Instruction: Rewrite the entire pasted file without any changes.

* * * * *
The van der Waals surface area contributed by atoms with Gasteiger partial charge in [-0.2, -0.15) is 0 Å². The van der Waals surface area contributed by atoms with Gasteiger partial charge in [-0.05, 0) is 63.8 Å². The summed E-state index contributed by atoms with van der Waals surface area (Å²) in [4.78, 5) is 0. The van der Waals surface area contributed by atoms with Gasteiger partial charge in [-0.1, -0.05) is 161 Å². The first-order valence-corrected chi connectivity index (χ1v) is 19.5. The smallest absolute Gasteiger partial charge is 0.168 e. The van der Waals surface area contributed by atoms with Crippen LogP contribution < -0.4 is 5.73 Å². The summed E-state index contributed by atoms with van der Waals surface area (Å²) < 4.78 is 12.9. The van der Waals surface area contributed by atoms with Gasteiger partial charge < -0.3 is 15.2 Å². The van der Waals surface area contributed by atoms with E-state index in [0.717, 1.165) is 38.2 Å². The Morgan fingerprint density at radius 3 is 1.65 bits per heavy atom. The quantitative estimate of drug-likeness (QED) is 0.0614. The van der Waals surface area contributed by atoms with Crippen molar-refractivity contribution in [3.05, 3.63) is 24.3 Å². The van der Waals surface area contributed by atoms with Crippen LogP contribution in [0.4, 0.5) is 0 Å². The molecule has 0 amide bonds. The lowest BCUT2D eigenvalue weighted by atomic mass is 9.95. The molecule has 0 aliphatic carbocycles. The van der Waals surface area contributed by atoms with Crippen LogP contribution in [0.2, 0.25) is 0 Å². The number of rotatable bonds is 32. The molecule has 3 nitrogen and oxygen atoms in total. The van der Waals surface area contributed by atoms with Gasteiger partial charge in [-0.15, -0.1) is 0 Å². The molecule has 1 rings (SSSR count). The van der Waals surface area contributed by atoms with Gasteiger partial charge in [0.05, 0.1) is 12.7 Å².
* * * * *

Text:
The van der Waals surface area contributed by atoms with Gasteiger partial charge in [-0.2, -0.15) is 0 Å². The van der Waals surface area contributed by atoms with Gasteiger partial charge in [-0.05, 0) is 63.8 Å². The summed E-state index contributed by atoms with van der Waals surface area (Å²) in [4.78, 5) is 0. The van der Waals surface area contributed by atoms with Gasteiger partial charge in [-0.1, -0.05) is 161 Å². The first-order valence-corrected chi connectivity index (χ1v) is 19.5. The smallest absolute Gasteiger partial charge is 0.168 e. The van der Waals surface area contributed by atoms with Crippen LogP contribution < -0.4 is 5.73 Å². The summed E-state index contributed by atoms with van der Waals surface area (Å²) < 4.78 is 12.9. The van der Waals surface area contributed by atoms with Gasteiger partial charge < -0.3 is 15.2 Å². The van der Waals surface area contributed by atoms with E-state index in [0.717, 1.165) is 38.2 Å². The Morgan fingerprint density at radius 3 is 1.65 bits per heavy atom. The quantitative estimate of drug-likeness (QED) is 0.0614. The van der Waals surface area contributed by atoms with Crippen molar-refractivity contribution in [3.05, 3.63) is 24.3 Å². The van der Waals surface area contributed by atoms with Crippen LogP contribution in [0.4, 0.5) is 0 Å². The molecule has 0 amide bonds. The lowest BCUT2D eigenvalue weighted by atomic mass is 9.95. The molecule has 0 aliphatic carbocycles. The van der Waals surface area contributed by atoms with Crippen LogP contribution in [0.2, 0.25) is 0 Å². The number of rotatable bonds is 32. The molecule has 3 nitrogen and oxygen atoms in total. The van der Waals surface area contributed by atoms with Gasteiger partial charge in [-0.15, -0.1) is 0 Å². The molecule has 1 rings (SSSR count). The van der Waals surface area contributed by atoms with Gasteiger partial charge in [0.05, 0.1) is 12.7 Å².